Against the backdrop of the long-running Israeli-Palestinian conflict, whereby Israel’s continued occupation of Palestinian lands and repressive treatment of the Palestinian people have become a perpetual source of anxiety in world politics, the 2001 and 2003 US-led invasions of Afghanistan and Iraq, respectively, were touted as enhancing the conditions for regional stability and security. Yet this was not to be the case. Not only have the Afghan and Iraqi tragedies become daunting for both the interventionists and their subjects but also more conflicts, iron-fisted rule, violent extremism, public unrest, and power struggles fuelled by major powers, national authorities and non-state actors have become a dominant feature of the Middle Eastern landscape.

The Afghan and Iraqi fiascos, emanating largely from an interactive relationship between the socially difficult and politically mosaic nature of the two countries and the United States’ inability to deliver peace, have placed the two states in the grip of long-term structural instability. Whereas the Afghan war has gone on for nineteen years with increasing violence and insecurity, which has prompted President Trump to seek an (as yet unsuccessful) political settlement of the conflict as central to a US exit strategy, the Iraqi situation has not fared any better. Although the United States pulled out of Iraq at the end of 2011, it left behind a broken country. The continued Iraqi turmoil in combination with the bloody conflict in neighbouring Syria dramatically altered the dynamics in the Levant. In Syria the so-called Arab Spring or popular uprisings, which commenced in Tunisia in late 2010, triggered a mass uprising against the Iranian-backed authoritarian regime of Bashar al-Assad. Instead of reaching a negotiated settlement with the opposition, the regime decided to crush the uprising. These factors enormously helped provide the necessary conditions for two important developments.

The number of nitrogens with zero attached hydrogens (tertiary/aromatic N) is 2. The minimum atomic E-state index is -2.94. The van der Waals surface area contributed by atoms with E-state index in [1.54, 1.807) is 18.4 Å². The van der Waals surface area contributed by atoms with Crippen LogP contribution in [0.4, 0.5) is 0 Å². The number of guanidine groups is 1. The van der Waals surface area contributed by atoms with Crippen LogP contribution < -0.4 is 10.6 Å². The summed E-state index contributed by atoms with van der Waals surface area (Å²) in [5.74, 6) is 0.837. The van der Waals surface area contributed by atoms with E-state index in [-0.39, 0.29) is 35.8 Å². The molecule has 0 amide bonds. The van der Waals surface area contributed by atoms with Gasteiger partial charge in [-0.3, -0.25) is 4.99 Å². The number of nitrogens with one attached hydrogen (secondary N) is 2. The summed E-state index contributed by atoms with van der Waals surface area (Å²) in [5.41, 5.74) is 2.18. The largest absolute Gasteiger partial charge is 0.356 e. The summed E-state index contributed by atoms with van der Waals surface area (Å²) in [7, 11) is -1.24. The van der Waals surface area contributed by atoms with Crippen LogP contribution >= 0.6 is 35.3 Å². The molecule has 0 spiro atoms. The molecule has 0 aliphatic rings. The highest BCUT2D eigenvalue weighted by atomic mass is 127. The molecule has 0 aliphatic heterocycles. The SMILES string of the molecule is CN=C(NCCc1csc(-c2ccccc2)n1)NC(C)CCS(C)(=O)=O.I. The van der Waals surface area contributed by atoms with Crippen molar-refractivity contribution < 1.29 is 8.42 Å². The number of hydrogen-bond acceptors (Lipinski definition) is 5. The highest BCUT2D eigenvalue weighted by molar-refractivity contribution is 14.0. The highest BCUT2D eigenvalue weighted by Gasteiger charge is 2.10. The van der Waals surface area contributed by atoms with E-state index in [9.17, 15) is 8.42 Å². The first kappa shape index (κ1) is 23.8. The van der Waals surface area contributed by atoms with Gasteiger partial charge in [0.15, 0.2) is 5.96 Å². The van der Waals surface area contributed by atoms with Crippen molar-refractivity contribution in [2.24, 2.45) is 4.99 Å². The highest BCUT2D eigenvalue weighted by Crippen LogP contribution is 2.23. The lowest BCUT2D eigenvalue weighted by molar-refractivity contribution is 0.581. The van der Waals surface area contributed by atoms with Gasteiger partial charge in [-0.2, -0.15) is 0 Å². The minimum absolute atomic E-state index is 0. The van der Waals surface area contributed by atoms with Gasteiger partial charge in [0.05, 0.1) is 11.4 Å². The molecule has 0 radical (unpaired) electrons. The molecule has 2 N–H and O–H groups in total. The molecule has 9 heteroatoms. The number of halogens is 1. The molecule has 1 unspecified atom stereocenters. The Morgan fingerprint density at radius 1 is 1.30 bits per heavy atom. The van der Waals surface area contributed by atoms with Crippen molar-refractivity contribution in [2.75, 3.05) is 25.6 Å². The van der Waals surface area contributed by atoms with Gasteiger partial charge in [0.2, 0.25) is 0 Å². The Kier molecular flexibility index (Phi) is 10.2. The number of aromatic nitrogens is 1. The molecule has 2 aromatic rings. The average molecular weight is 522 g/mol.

One was the rise of the so-called Sunni extremist Islamic State (IS). The other was the return of the United States as the head of a military coalition to combat IS, which succeeded in declaring a territorial Islamic state (khilafat) over one third of Iraq and Syria in mid-2014. IS’s religious extremism and politics of brutality were opposed not only by the United States and its allies but also by the Muslim world and the wider global community. However, the United States and its allies could not exclusively claim victory for folding back IS territorially by early 2019. Another coalition that played a more formidable role in the process was led by Russia, in league with the Islamic Republic of Iran and the Iranian-backed Lebanese Hezbollah, in support of the Assad regime. This meant that two international coalitions, one opposing the Assad regime and the other backing the regime, deployed forces against IS as a common enemy. The US-led coalition also focused heavily on fighting IS in Iraq, where the United States, as in the case of Syria, made common cause with its regional foe, Iran. The latter vehemently opposed IS’s anti-Shia and anti-Iran stand. Although neither Washington nor Tehran ever acknowledged publicly that they were complementing one another against IS, a change of alignment and loyalty has never ceased to be a common occurrence in the troubled Middle East. It depends on who serves whose current geopolitical purpose.

Under the neo-nationalist and impulsive Trump this occurrence has become more common. While adopting a policy of exerting maximum pressure on Iran by cancelling the multilateral July 2014 Iran nuclear agreement—officially known as the Joint Comprehensive Plan of Action (JCPOA)—and imposing harsh sanctions on the country, Trump has eased US opposition to the Assad regime. He has let Russia, Iran and Turkey (the latter is a NATO ally, but opposed to the Assad regime and yet tilts towards Russia and Iran because it has been disillusioned with its NATO partners) occupy the driver’s seat in determining the future of Syria. He recently ordered the withdrawal of 2000 US troops from Syria by claiming victory over IS. In the process, he also dropped US support for its most trusted ally in the Levant, the Kurdish Syrian Democratic Forces (SDF), who had fought IS valiantly alongside US personnel in Syria.